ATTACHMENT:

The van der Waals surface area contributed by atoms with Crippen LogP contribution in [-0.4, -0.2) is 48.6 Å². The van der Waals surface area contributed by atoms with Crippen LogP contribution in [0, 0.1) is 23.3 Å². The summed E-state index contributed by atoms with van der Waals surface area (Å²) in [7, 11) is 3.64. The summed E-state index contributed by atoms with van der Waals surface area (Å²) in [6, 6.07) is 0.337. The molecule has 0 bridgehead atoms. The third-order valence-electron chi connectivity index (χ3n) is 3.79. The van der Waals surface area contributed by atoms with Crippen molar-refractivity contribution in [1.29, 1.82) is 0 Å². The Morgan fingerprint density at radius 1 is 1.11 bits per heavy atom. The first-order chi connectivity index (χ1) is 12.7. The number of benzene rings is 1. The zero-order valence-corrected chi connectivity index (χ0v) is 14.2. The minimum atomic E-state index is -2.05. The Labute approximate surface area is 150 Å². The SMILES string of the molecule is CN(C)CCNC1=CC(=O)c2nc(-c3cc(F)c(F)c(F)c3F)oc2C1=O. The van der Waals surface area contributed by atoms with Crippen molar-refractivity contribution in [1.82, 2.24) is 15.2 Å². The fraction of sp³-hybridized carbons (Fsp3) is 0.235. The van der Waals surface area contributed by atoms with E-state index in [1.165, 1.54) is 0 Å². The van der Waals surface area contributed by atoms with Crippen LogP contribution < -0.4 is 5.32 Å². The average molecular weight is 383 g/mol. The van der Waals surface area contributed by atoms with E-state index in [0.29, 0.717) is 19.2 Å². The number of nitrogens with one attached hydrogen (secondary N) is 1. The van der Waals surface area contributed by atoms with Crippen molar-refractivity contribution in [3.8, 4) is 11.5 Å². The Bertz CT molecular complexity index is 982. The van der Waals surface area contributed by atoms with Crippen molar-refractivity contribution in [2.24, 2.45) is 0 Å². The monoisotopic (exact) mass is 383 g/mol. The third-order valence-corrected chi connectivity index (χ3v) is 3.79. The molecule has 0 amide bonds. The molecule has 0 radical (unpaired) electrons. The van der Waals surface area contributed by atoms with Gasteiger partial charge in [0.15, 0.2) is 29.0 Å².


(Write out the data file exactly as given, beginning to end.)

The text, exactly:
The van der Waals surface area contributed by atoms with Crippen LogP contribution in [-0.4, -0.2) is 48.6 Å². The van der Waals surface area contributed by atoms with Crippen LogP contribution in [0, 0.1) is 23.3 Å². The summed E-state index contributed by atoms with van der Waals surface area (Å²) in [7, 11) is 3.64. The summed E-state index contributed by atoms with van der Waals surface area (Å²) in [6, 6.07) is 0.337. The molecule has 0 bridgehead atoms. The third-order valence-electron chi connectivity index (χ3n) is 3.79. The van der Waals surface area contributed by atoms with Crippen molar-refractivity contribution in [1.29, 1.82) is 0 Å². The Morgan fingerprint density at radius 1 is 1.11 bits per heavy atom. The first-order chi connectivity index (χ1) is 12.7. The number of benzene rings is 1. The zero-order valence-corrected chi connectivity index (χ0v) is 14.2. The minimum atomic E-state index is -2.05. The Labute approximate surface area is 150 Å². The SMILES string of the molecule is CN(C)CCNC1=CC(=O)c2nc(-c3cc(F)c(F)c(F)c3F)oc2C1=O. The van der Waals surface area contributed by atoms with Crippen molar-refractivity contribution in [1.82, 2.24) is 15.2 Å². The fraction of sp³-hybridized carbons (Fsp3) is 0.235. The van der Waals surface area contributed by atoms with E-state index in [1.165, 1.54) is 0 Å². The van der Waals surface area contributed by atoms with Crippen LogP contribution < -0.4 is 5.32 Å². The average molecular weight is 383 g/mol. The van der Waals surface area contributed by atoms with E-state index in [0.29, 0.717) is 19.2 Å². The number of nitrogens with one attached hydrogen (secondary N) is 1. The van der Waals surface area contributed by atoms with Crippen molar-refractivity contribution in [3.8, 4) is 11.5 Å². The Bertz CT molecular complexity index is 982. The van der Waals surface area contributed by atoms with Crippen molar-refractivity contribution in [2.24, 2.45) is 0 Å². The monoisotopic (exact) mass is 383 g/mol. The third-order valence-corrected chi connectivity index (χ3v) is 3.79. The molecule has 0 amide bonds. The molecule has 0 radical (unpaired) electrons. The van der Waals surface area contributed by atoms with Gasteiger partial charge in [0.15, 0.2) is 29.0 Å².